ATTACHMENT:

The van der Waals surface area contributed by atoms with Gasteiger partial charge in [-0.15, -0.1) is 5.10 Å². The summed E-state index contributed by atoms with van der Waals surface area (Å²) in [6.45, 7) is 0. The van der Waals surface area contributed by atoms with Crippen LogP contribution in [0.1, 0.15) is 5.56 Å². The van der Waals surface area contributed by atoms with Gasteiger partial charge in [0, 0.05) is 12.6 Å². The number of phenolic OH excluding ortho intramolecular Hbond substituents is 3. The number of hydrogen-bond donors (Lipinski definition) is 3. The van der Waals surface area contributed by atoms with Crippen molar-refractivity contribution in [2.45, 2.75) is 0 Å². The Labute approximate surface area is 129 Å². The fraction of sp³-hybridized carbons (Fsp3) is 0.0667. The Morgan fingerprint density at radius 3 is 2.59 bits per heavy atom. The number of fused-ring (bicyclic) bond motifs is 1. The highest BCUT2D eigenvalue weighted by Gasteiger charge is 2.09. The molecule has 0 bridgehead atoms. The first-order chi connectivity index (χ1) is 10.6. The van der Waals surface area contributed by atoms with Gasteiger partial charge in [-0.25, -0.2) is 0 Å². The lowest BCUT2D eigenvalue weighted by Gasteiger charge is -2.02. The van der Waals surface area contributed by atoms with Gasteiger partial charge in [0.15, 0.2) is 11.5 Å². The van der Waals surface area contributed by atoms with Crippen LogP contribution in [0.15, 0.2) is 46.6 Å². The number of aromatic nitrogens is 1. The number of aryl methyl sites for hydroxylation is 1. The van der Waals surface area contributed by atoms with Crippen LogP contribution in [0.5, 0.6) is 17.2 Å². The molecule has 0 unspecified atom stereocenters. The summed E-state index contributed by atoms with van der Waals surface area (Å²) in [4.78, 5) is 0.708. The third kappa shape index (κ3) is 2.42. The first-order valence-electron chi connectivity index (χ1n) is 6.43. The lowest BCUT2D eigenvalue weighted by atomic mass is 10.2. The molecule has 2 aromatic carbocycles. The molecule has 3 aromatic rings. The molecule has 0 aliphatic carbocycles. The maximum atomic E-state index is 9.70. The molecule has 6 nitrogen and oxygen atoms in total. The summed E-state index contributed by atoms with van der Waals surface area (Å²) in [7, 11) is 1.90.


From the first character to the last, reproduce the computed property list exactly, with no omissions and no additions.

The van der Waals surface area contributed by atoms with Gasteiger partial charge in [-0.15, -0.1) is 5.10 Å². The summed E-state index contributed by atoms with van der Waals surface area (Å²) in [6.45, 7) is 0. The van der Waals surface area contributed by atoms with Crippen LogP contribution in [0.1, 0.15) is 5.56 Å². The van der Waals surface area contributed by atoms with Gasteiger partial charge in [0, 0.05) is 12.6 Å². The number of phenolic OH excluding ortho intramolecular Hbond substituents is 3. The number of hydrogen-bond donors (Lipinski definition) is 3. The van der Waals surface area contributed by atoms with Crippen molar-refractivity contribution in [2.45, 2.75) is 0 Å². The Labute approximate surface area is 129 Å². The fraction of sp³-hybridized carbons (Fsp3) is 0.0667. The Morgan fingerprint density at radius 3 is 2.59 bits per heavy atom. The number of fused-ring (bicyclic) bond motifs is 1. The highest BCUT2D eigenvalue weighted by Gasteiger charge is 2.09. The molecule has 0 bridgehead atoms. The first-order chi connectivity index (χ1) is 10.6. The van der Waals surface area contributed by atoms with Gasteiger partial charge in [-0.25, -0.2) is 0 Å². The lowest BCUT2D eigenvalue weighted by Gasteiger charge is -2.02. The van der Waals surface area contributed by atoms with Gasteiger partial charge in [0.15, 0.2) is 11.5 Å². The van der Waals surface area contributed by atoms with Crippen LogP contribution in [0.15, 0.2) is 46.6 Å². The number of aromatic nitrogens is 1. The number of aryl methyl sites for hydroxylation is 1. The van der Waals surface area contributed by atoms with Crippen LogP contribution in [0.5, 0.6) is 17.2 Å². The molecule has 0 unspecified atom stereocenters. The summed E-state index contributed by atoms with van der Waals surface area (Å²) in [4.78, 5) is 0.708. The third kappa shape index (κ3) is 2.42. The first-order valence-electron chi connectivity index (χ1n) is 6.43. The lowest BCUT2D eigenvalue weighted by atomic mass is 10.2. The molecule has 2 aromatic carbocycles. The molecule has 3 aromatic rings. The molecule has 0 aliphatic carbocycles. The maximum atomic E-state index is 9.70. The molecule has 6 nitrogen and oxygen atoms in total. The summed E-state index contributed by atoms with van der Waals surface area (Å²) in [7, 11) is 1.90.